Time to Reflect

It’s that time of the year again where we all look at each other and say “Where did the year go?” We discuss at length how time has been going so fast, and we’re barely ready for Christmas. We frantically run around sourcing seafood and Christmas treats to fully enjoy the festive season. Then at some point, perhaps in the afternoon of Christmas day or Boxing Day, we sit down, our stomachs full of delightful food and think about the year that was. We’re often surrounded by relatives and friends and we share our high points and low points. But do we really reflect?

Practice what we Preach

Chances are we ask a few questions, but we do not take the time to really, fully reflect. As people who are seek to influence change, we know that one of the most important things a team (anyone!) can do is reflect. It’s the best way to improve. Yet we don’t always look after ourselves. With time going so fast, we skid into the end of the year and barely have time to look around before accelerating into the new year. If a team did this with their work, they would produce great work for a while, but improvement would be rare.

Great Questions to Ask

  • Was it a good year?
  • What were the high points?
  • What were the low ones?
  • How could I do better / improve next year?
  • What could I focus on?
  • What do I need to let go?

Reflect: A Retrospective for One

I have always done this to a certain extent, but last year I ran a mini retrospective for one. I brainstormed all the good, all the not so good, and made a list of areas of focus. I then prioritised them and kept them visible all year. And guess what happened? The areas of focus happened. I didn’t choose a lot, just a few, and I put them where I could see them all year. When I was up doing my writing or stretching in the morning I could see them.
The heavy lifting was done by my Reticular Activating System (RAS) that kept a look out for activities and opportunities to exercise my focus areas. One big focus area for me was expanding my business to more clients with a goal of a minimum of three different clients by the end of the year. I knew that if I could achieve this it would mean that I was helping more people with their personal and business agility. This was achieved! Another area of focus was partnerships – partnering with people similar to me to achieve great results together. This was achieved very recently with a collaboration with The Agile Eleven.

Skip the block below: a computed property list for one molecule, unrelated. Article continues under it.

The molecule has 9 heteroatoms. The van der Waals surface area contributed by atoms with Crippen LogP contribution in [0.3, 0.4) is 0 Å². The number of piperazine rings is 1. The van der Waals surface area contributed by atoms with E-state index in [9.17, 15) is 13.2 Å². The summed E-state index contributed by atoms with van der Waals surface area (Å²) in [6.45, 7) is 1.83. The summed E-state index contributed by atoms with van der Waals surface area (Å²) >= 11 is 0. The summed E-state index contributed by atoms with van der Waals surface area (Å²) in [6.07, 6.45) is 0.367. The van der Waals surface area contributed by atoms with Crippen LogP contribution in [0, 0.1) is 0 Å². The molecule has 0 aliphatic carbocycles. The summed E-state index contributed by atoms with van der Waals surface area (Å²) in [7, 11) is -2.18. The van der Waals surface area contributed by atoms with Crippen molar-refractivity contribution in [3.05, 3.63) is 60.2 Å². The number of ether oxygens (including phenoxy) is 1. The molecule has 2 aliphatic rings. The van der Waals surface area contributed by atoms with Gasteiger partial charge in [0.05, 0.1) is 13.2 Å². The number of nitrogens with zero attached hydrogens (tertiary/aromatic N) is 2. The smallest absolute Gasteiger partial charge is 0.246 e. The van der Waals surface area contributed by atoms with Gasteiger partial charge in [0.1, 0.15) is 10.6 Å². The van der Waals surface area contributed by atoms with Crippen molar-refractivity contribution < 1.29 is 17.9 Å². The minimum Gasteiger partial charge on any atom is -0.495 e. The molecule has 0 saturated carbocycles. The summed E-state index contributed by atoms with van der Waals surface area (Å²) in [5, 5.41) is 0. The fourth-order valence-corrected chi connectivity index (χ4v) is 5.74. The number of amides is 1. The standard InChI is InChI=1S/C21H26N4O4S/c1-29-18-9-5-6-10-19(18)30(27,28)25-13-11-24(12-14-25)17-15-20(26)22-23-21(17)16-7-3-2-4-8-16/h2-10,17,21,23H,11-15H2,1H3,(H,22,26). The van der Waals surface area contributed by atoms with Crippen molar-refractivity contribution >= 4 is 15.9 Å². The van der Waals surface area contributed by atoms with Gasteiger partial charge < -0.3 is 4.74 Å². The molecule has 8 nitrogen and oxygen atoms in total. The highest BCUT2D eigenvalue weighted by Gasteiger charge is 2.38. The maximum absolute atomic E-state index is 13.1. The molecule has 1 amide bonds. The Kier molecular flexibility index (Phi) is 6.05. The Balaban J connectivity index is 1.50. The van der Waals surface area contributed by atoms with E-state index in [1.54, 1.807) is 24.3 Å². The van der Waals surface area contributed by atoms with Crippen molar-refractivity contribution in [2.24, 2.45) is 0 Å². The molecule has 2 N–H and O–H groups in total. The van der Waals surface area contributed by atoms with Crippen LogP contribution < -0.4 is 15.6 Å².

Let your RAS do the work

If you haven’t already, hold a retrospective for one. Or with your partner and family. Highlight the good points, share the not so good and decide your focus for next year – use the questions above as a guide. Dr Jason Fox suggests a word to summarise the year, a kind of avatar to aspire to and keep you on track. Make that visible too. My word for next year is Acrobat – flexible, agile and working with others to reach greater heights (the vision I have is one acrobat jumping on a see saw and the other flying into the air). This means that as the year progresses, I can check in with that word: Am I being the acrobat I want to be? Or am I doing something else? In the meantime, my RAS is working hard to identify opportunities for me to live that word.
Taking time to check in throughout the year with little prompts like that will help you stay on track. When I work with teams seeking more agility in the way they work, I generally always start with retrospectives. Reflection time feels like an indulgence but that 30-60 minutes a team spends reflecting could be one of the most valuable encounters a team has together. Everyone sees the world differently – your high point could be another’s low point. Sharing why you feel that way can bring greater, richer insights and help the team grow and improve together.
I love the quote: “Meditate for half an hour every day. If you don’t have time for half an hour, meditate for an hour”. I feel the same way with retrospectives. If you don’t have time for a 30 minute retrospective, book an hour, possibly more. The chances are you need it badly.
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About Emma Sharrock

Emma is the author of The Agile Project Manager: Thrive in Change with Agile. An experienced change leader, Emma is passionate about working with people to facilitate successful change. Emma utilises Agile techniques, coupled with the Agile mindset to coach leaders and teams to achieve their business goals.